Utilising contractors as a landlordFeature of the week
Landlords come in many forms, ranging from those who own a single rental property, which gives them a little extra income in addition to their earnings from a full time job, to professionals with a portfolio of houses, apartments and shops.
One thing they all have in common is that at some point they will find it necessary to carry out repairs to keep their assets in a habitable and safe condition. They may also wish to implement improvements to increase their property’s attractiveness to prospective tenants.
Some landlords prefer to hand over responsibility for carrying out all repairs and maintenance to a property management company, whilst others opt to do at least some of the work themselves. In the latter case, tasks that are beyond their capabilities will often be contracted out to professional tradespeople.
Benefits of hiring an independent contractor
While employing the services of a property management company eliminates much of the maintenance work a landlord would otherwise be obliged to organise themselves, the fees charged can be significant and have a negative impact on profit margins.
Conversely, attempting to carry out essential repair work on a DIY basis can lead to issues with quality of workmanship, which can adversely affect the rentability of the property or even result in it failing to meet minimum rental standards.
By employing a reputable contractor to carry out essential maintenance and improvements, landlords can be sure that the work will be of a high standard and comply with current building and health and safety regulations. It should also be noted that all gas and electrical work must be undertaken by contractors who are suitably trained and certified.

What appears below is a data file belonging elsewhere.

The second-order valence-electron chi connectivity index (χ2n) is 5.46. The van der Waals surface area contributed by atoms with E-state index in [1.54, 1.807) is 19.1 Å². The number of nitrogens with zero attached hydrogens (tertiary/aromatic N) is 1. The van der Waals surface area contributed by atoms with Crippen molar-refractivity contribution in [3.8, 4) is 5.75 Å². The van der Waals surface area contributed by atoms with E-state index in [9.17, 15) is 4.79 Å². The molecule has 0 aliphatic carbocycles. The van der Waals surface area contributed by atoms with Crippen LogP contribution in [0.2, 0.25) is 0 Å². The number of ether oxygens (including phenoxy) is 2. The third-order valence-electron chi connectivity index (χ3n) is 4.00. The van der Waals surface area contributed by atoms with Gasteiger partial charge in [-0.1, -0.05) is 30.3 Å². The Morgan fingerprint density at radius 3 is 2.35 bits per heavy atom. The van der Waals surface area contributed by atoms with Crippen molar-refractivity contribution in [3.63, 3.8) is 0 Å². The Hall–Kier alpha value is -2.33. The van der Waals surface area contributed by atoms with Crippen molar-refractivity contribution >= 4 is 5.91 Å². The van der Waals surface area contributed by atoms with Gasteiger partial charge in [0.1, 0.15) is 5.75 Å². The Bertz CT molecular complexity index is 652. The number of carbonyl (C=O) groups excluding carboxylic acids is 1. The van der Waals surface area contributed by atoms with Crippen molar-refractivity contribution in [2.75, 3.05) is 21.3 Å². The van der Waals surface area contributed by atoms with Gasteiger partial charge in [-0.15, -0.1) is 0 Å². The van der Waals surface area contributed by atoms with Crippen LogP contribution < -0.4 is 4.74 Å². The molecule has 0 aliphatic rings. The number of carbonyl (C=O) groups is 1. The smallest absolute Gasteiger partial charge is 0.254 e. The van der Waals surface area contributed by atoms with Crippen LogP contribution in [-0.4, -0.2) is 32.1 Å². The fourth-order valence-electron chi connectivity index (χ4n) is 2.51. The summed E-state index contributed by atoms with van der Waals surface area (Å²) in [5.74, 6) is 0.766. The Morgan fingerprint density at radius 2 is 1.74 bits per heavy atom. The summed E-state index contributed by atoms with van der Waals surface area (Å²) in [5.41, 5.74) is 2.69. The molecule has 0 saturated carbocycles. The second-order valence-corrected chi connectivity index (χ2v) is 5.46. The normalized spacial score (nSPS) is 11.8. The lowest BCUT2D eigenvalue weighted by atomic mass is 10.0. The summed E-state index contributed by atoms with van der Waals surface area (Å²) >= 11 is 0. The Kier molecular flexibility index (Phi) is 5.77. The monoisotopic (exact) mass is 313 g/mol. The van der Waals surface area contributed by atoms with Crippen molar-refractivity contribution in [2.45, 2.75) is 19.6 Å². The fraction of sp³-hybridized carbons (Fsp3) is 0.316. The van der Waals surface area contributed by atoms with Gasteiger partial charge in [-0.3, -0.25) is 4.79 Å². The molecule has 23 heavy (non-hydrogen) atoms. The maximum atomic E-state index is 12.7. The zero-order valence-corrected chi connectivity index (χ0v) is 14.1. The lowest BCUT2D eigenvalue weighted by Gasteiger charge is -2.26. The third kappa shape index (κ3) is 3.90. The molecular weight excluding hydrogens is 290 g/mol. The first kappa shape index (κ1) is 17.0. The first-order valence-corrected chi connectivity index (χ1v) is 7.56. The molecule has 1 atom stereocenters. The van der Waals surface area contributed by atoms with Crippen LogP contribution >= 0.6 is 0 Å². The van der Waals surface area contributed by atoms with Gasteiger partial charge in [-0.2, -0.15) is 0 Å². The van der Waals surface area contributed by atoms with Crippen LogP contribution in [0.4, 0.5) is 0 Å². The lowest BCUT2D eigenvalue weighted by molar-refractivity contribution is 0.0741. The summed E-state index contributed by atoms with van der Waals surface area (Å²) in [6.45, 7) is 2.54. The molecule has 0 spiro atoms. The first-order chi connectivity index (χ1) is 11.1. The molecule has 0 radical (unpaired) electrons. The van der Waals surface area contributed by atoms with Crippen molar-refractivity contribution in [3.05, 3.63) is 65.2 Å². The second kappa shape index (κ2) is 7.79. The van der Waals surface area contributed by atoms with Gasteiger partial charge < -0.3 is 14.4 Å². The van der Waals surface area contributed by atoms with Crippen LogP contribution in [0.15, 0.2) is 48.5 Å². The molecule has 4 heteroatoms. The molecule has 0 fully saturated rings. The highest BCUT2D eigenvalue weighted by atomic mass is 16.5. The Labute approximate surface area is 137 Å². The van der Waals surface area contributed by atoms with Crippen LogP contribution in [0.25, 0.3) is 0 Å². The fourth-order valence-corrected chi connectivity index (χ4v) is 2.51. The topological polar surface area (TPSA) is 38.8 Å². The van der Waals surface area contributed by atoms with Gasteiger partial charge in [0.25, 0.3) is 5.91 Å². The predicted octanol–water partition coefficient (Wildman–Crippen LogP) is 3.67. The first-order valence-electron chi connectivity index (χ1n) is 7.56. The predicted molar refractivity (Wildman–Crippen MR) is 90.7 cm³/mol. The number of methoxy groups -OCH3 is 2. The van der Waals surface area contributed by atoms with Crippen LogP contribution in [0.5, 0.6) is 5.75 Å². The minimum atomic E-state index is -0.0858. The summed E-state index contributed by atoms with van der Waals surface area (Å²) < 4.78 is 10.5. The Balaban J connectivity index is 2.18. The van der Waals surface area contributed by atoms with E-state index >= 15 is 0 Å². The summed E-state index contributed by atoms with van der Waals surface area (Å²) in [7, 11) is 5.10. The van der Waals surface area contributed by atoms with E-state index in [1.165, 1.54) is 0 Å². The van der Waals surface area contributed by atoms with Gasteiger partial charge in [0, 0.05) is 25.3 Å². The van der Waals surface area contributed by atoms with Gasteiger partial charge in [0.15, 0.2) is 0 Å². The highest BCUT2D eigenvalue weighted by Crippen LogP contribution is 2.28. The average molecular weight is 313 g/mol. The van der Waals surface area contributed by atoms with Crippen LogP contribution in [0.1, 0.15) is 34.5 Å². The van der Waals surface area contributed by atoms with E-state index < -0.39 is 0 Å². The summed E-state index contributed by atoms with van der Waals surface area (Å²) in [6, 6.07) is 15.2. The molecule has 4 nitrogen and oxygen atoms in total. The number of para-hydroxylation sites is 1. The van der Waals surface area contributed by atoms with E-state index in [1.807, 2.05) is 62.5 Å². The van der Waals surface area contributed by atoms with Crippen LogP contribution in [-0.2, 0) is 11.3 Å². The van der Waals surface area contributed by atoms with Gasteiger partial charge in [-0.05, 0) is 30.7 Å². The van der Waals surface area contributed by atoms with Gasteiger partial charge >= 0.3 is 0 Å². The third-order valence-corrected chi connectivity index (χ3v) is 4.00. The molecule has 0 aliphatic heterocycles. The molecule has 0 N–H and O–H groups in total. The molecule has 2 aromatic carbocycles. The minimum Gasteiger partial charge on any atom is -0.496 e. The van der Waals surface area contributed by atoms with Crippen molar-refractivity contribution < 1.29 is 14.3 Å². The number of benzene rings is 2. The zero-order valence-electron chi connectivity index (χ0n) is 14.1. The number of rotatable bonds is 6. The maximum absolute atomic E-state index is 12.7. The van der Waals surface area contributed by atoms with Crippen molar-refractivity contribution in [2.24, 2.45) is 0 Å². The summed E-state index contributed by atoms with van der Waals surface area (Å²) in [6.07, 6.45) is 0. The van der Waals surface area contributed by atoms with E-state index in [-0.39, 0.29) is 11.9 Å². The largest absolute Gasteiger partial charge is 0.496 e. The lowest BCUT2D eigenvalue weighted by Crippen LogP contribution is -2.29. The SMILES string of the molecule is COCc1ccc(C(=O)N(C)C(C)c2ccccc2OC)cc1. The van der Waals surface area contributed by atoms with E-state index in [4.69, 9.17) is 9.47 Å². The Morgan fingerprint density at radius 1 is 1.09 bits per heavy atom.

In situations where the landlord is dissatisfied with the quality of workmanship, they can insist that the contractor rectifies the problem and if necessary resort to legal action to claim damages.
Finding and hiring a contractor
There are literally hundreds of contractors vying for work, so finding the right one may take a little time and patience. However, it is far better to spend a couple of hours doing this than having to deal with the consequences of employing a cowboy outfit.
By far the best solution is to use a contractor who has been recommended by a friend or family member. Failing that, check out the reviews published on independent comparison websites. There are also trade organisations that provide lists of registered and approved contractors.
Have three contractors take a look at what is required and ask them to provide quotes. Remember, the cheapest might not necessarily be the one to accept, so compare them in detail and if necessary ask for clarification.
Confirm the price and estimated completion date with the chosen contractor in writing and ask for a written reply, along with copies of his or her insurance cover and relevant certificates.
Paying the contractor
How the contractor is to be reimbursed largely depends on their status; for example, a limited company is likely to be happy to be paid by cheque or credit/debit card. Reputable contractors will usually require a deposit, but will not expect the balance until the work has been completed.
Sole traders may ask for cash, which could mean they are trying to avoid paying tax. If in any doubt, many contractors employ umbrella companies to handle their administration and payroll processes, and they have websites offering useful advice on the most appropriate way to pay.
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Photo: U.S. Army Corps of Engineering